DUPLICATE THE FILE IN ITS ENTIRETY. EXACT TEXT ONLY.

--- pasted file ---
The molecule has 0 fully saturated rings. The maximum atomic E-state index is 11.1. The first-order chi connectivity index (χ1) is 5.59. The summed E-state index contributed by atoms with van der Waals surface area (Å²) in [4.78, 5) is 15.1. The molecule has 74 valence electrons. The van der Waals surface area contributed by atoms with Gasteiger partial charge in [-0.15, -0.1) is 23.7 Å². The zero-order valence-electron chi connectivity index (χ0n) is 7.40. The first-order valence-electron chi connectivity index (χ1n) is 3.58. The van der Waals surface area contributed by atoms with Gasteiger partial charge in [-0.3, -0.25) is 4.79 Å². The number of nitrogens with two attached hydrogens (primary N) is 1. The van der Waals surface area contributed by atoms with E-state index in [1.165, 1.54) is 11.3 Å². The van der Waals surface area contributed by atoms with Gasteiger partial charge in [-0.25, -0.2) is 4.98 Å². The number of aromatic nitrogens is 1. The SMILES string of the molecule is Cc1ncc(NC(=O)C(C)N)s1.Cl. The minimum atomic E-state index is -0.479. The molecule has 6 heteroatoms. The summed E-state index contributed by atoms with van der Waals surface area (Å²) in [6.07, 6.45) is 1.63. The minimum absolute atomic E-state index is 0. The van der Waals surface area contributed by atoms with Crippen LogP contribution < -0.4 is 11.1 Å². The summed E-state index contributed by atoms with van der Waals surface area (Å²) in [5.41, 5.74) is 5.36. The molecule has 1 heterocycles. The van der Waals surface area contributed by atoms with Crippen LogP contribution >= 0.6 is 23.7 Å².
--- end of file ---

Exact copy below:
The molecule has 0 fully saturated rings. The maximum atomic E-state index is 11.1. The first-order chi connectivity index (χ1) is 5.59. The summed E-state index contributed by atoms with van der Waals surface area (Å²) in [4.78, 5) is 15.1. The molecule has 74 valence electrons. The van der Waals surface area contributed by atoms with Gasteiger partial charge in [-0.15, -0.1) is 23.7 Å². The zero-order valence-electron chi connectivity index (χ0n) is 7.40. The first-order valence-electron chi connectivity index (χ1n) is 3.58. The van der Waals surface area contributed by atoms with Gasteiger partial charge in [-0.3, -0.25) is 4.79 Å². The number of nitrogens with two attached hydrogens (primary N) is 1. The van der Waals surface area contributed by atoms with E-state index in [1.165, 1.54) is 11.3 Å². The van der Waals surface area contributed by atoms with Gasteiger partial charge in [-0.25, -0.2) is 4.98 Å². The number of aromatic nitrogens is 1. The SMILES string of the molecule is Cc1ncc(NC(=O)C(C)N)s1.Cl. The minimum atomic E-state index is -0.479. The molecule has 6 heteroatoms. The summed E-state index contributed by atoms with van der Waals surface area (Å²) in [6.07, 6.45) is 1.63. The minimum absolute atomic E-state index is 0. The van der Waals surface area contributed by atoms with Crippen LogP contribution < -0.4 is 11.1 Å². The summed E-state index contributed by atoms with van der Waals surface area (Å²) in [5.41, 5.74) is 5.36. The molecule has 1 heterocycles. The van der Waals surface area contributed by atoms with Crippen LogP contribution >= 0.6 is 23.7 Å².